Source: The Conversation (Au and NZ) – By Thara Philip, E-Mobility Doctoral Researcher, The University of Queensland
The number of electric vehicles (EVs) in Australia doubled in 2022 and Tesla’s Model 3 emerged as the best-selling mid-size car, the first time an EV has held this title. Despite these headlines, Australia is off to a slow start with electric vehicles. They accounted for only 3.8% of all vehicle sales in 2022, rising to 6.8% of new car sales in February 2023.
The federal government is working on the first National Electric Vehicle Strategy to make them more accessible to Australians. With tax exemptions, more affordable models and the expansion of a limited charging network, 3.8 million electric vehicles are expected to be on Australian roads by 2030.
As the numbers grow, an increase in electricity demand for charging is inevitable. Careful planning is needed to manage this growth at a time when concerns have been raised about the power grid’s capacity to meet the demand for electricity.
However, early findings from our ongoing research on the use and charging of electric vehicles suggest they will have a more limited impact during peak demand periods than some have feared. Ultimately, they could improve grid stability, with “batteries on wheels” feeding in electricity at times of need.
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How much are EVs driven and when?
The impact on the grid depends on the number of electric vehicles and how much and when they are driven and charged. Another factor in the future will be how they transfer energy back into the grid.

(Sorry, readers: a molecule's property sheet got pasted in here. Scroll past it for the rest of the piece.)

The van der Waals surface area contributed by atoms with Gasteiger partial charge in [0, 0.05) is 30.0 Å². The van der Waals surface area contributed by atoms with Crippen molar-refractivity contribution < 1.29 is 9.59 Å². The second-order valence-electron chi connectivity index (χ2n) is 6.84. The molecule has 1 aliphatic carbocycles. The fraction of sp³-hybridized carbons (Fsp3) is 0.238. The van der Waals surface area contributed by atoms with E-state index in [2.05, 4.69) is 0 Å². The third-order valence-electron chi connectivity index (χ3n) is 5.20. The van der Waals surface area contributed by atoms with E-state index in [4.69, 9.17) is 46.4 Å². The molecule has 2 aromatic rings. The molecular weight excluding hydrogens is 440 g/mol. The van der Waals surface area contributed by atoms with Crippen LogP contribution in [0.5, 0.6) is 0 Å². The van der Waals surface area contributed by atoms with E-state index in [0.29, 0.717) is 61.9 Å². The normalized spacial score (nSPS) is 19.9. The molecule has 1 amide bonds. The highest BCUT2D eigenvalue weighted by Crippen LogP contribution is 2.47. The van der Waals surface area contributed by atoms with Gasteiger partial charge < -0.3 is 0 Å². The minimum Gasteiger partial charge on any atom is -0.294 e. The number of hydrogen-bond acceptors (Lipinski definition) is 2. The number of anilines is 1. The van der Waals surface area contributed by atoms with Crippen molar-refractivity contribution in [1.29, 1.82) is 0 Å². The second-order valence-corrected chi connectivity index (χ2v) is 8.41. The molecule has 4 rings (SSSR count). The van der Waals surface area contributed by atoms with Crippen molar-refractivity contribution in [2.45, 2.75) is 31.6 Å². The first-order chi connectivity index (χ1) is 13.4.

To date, information on how these vehicles are being driven and charged in Australia is limited. The UQ Teslascope Project, launched in 2021, aims to fill this knowledge gap. Our new report offers preliminary insights.
We collected and analysed minute-by-minute data on driving and charging from 230 electric cars across Australia. We found the average daily distance driven is 30 kilometres. That’s about the same as for all passenger vehicles in Australia.
On weekdays, most driving happens during morning and evening peak hours. On the weekends, a relatively high proportion of driving is in the daytime.
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How much are EVs charged and when?
We estimate each vehicle uses just under 10 kilowatt-hours of electricity per day. That’s about 40% of the daily use of a four-person house in Queensland.
Importantly, only 25% of energy consumption from charging occurs during peak hours (6-8am and 4-8pm) when the grid is under the most strain. This suggests owners are generally charging their cars in a grid-friendly manner.
Around 31% of charging occurs overnight (8pm-6am). This could be a result of people taking advantage of lower electricity costs overnight on time-of-use tariffs and/or charging their vehicles at a convenient time and place.
About 44% of charging happens during non-peak daytime hours (8am-4pm). As more than half the study participants had rooftop solar, this suggests owners are already timing their charging to take advantage of solar energy.